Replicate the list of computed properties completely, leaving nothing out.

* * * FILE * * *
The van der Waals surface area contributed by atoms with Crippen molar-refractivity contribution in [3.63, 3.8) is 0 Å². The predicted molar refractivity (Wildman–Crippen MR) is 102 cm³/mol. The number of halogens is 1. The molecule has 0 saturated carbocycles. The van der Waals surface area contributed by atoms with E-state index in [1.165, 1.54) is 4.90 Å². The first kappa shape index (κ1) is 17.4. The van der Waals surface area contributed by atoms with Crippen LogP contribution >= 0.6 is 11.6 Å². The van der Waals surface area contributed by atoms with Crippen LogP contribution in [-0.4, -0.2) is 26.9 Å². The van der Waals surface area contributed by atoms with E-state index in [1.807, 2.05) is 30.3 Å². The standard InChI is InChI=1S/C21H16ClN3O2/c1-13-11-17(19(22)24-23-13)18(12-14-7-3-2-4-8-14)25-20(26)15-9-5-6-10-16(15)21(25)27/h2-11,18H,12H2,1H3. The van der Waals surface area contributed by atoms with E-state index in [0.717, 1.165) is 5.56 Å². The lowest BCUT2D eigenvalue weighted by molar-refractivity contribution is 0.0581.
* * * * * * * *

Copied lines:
The van der Waals surface area contributed by atoms with Crippen molar-refractivity contribution in [3.63, 3.8) is 0 Å². The predicted molar refractivity (Wildman–Crippen MR) is 102 cm³/mol. The number of halogens is 1. The molecule has 0 saturated carbocycles. The van der Waals surface area contributed by atoms with E-state index in [1.165, 1.54) is 4.90 Å². The first kappa shape index (κ1) is 17.4. The van der Waals surface area contributed by atoms with Crippen LogP contribution >= 0.6 is 11.6 Å². The van der Waals surface area contributed by atoms with Crippen LogP contribution in [-0.4, -0.2) is 26.9 Å². The van der Waals surface area contributed by atoms with E-state index in [1.807, 2.05) is 30.3 Å². The standard InChI is InChI=1S/C21H16ClN3O2/c1-13-11-17(19(22)24-23-13)18(12-14-7-3-2-4-8-14)25-20(26)15-9-5-6-10-16(15)21(25)27/h2-11,18H,12H2,1H3. The van der Waals surface area contributed by atoms with E-state index in [0.717, 1.165) is 5.56 Å². The lowest BCUT2D eigenvalue weighted by molar-refractivity contribution is 0.0581.